Wales should have own banknotes, Plaid Cymru says

Jonathan Edwards MP argues decision would "boost Wales' national character" · Specific Scottish, Northern Irish banknotes continue to be issued · Welsh banknotes used to exist until 1908

20 pound banknotes.
20 pound banknotes. Author: Howard Lake
Wales should have its own banknotes, just like Scotland and Northern Ireland. The proposal has been put forward by Plaid Cymru during the debate on the Bank of England and Financial Services Bill, currently underway in the House of Commons. The pro-independence party also suggests renaming the Bank of England "the Sterling Central Bank."

MP in charge of the proposal, Jonathan Edwards, argues the decision would make more visible the "recognition [of Wales] as an equal nation" in the UK "and as an economic entity." Edwards also believes that it would "boost Wales’ national character."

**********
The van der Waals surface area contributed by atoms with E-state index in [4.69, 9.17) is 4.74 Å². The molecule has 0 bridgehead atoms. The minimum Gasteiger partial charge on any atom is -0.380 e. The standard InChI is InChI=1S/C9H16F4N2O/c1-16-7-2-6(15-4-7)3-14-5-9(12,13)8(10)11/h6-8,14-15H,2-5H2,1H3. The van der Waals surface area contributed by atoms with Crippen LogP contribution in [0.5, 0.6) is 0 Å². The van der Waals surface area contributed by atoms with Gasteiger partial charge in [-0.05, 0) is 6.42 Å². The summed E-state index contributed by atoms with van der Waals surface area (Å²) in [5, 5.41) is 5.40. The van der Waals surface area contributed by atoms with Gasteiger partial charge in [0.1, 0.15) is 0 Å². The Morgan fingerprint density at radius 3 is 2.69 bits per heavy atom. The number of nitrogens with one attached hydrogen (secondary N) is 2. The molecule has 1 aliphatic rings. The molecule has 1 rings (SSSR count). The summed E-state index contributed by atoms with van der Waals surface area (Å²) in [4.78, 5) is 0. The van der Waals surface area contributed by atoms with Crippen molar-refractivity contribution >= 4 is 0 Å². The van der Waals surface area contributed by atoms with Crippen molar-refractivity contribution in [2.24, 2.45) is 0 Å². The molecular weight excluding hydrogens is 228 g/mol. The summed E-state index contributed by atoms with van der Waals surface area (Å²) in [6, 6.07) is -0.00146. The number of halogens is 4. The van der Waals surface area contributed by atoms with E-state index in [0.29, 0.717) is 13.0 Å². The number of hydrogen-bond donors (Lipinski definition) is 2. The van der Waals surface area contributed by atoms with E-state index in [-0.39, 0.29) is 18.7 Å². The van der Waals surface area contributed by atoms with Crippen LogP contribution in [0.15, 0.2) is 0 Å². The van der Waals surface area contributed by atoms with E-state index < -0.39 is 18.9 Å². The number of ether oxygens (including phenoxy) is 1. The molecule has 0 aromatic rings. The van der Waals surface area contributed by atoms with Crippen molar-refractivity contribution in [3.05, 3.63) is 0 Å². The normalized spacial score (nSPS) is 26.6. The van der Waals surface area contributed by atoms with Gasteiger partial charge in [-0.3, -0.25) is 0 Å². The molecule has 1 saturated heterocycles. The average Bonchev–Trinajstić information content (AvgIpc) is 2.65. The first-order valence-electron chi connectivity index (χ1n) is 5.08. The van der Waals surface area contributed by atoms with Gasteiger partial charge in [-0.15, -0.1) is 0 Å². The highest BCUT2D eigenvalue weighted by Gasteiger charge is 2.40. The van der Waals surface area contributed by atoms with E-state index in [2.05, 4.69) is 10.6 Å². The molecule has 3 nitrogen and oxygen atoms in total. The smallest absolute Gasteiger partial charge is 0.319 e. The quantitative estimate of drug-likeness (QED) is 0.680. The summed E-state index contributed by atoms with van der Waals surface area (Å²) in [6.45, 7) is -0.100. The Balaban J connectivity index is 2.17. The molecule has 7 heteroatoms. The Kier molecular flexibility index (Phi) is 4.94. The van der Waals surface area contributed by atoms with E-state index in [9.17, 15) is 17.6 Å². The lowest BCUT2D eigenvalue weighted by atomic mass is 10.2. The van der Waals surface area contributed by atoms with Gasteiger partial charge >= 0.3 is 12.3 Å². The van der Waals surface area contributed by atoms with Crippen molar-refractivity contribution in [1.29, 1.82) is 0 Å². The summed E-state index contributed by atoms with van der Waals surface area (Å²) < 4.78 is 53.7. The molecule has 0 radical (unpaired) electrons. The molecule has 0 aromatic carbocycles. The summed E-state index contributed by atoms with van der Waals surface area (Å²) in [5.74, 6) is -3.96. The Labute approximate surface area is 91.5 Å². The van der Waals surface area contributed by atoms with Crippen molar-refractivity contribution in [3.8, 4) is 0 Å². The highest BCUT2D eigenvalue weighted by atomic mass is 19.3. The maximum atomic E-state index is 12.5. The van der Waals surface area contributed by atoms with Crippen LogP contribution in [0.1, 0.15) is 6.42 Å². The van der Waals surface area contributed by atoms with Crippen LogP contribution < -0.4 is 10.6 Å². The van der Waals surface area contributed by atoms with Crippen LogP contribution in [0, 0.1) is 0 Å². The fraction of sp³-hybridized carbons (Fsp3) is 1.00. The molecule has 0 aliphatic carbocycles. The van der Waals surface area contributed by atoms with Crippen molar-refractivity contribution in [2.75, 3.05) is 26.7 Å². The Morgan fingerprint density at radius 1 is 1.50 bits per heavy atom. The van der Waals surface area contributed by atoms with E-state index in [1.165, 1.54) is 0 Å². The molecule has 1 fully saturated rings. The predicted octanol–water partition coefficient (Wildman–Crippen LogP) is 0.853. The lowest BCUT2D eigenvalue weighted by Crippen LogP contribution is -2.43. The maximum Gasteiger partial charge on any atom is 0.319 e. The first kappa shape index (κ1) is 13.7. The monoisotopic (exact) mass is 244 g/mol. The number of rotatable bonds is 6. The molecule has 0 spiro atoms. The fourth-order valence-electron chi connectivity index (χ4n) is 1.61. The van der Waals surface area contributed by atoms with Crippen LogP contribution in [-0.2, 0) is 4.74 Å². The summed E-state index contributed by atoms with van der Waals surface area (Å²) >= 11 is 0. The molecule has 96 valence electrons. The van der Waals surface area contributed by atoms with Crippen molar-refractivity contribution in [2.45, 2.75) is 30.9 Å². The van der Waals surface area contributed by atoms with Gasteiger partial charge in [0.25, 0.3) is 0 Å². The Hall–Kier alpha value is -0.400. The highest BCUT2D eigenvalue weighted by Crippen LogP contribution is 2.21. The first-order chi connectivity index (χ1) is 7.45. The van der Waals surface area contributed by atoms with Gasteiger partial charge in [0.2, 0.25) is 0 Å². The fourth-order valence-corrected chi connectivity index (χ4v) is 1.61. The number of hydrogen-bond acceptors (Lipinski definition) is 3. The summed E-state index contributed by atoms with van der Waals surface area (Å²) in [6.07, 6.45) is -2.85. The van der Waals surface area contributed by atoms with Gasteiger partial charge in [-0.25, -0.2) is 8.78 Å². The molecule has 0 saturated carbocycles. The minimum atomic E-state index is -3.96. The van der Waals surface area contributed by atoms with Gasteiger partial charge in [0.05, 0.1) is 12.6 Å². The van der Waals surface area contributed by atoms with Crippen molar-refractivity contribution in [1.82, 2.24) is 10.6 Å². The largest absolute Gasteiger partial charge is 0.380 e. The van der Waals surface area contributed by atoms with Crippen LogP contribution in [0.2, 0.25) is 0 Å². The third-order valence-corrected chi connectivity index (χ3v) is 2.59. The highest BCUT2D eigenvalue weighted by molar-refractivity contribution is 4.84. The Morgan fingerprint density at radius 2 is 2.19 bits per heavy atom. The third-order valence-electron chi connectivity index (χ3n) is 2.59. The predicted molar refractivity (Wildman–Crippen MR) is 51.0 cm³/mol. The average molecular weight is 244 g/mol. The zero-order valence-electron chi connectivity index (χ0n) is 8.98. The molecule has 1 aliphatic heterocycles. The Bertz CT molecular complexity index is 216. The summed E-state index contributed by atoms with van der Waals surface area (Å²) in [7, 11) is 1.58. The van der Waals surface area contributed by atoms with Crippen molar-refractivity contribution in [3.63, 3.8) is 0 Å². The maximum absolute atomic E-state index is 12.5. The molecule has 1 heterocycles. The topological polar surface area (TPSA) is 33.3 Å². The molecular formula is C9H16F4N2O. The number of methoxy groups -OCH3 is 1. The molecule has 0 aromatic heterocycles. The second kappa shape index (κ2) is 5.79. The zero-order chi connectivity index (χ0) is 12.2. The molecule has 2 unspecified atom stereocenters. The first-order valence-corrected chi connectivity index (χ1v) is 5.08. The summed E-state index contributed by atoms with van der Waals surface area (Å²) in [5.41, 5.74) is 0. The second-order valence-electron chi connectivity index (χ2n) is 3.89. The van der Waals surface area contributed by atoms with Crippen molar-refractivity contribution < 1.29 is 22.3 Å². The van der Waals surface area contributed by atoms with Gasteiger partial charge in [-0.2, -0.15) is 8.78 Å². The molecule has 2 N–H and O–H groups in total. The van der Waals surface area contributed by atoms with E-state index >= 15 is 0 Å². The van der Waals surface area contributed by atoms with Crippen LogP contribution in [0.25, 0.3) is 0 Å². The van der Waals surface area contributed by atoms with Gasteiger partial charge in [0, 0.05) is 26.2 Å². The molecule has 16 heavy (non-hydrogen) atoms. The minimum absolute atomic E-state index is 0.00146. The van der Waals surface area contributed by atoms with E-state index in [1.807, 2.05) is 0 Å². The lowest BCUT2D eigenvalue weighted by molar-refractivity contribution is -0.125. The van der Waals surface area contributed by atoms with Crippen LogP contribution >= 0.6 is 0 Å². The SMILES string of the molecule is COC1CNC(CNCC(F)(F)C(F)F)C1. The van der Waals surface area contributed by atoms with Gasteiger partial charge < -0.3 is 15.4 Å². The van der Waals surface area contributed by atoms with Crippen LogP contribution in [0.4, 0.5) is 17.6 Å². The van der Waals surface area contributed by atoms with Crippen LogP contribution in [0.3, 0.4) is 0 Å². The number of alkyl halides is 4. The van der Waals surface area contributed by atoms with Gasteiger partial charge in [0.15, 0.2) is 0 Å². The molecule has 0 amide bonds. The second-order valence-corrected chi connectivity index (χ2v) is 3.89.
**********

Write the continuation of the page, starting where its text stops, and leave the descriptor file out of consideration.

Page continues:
Eight banks currently issuing banknotes

Unlike what happens in most countries, in the UK up to eight banks are allowed to issue legal tender banknotes. In England and Wales the prerogative corresponds to the Bank of England. In Scotland, the Royal Bank of Scotland, the Bank of Scotland and the Clydesdale Bank issue their own banknotes. The same goes in Northern Ireland for the Bank of Ireland, the First Trust Bank, the Danske Bank and the Ulster Bank.

Both the Scottish and the Northern Irish banks illustrate their banknotes with motifs related, respectively, to Scotland and Northern Ireland. Plaid Cymru believes its proposal would facilitate the inclusion of Welsh motifs in an everyday object such as banknotes.

Welsh banknotes died out in 1908

Several Welsh commercial banks were legally allowed to issue their own banknotes over the 18th and 19th centuries. But an 1844 law gave the Bank of England monopoly over banknote issue. This resulted in the gradual homogenization of banknotes in England and Wales, but not in Scotland and Ireland. With the demise of the North and South Wales Bank, in 1908, the history of Welsh banknotes came to an end.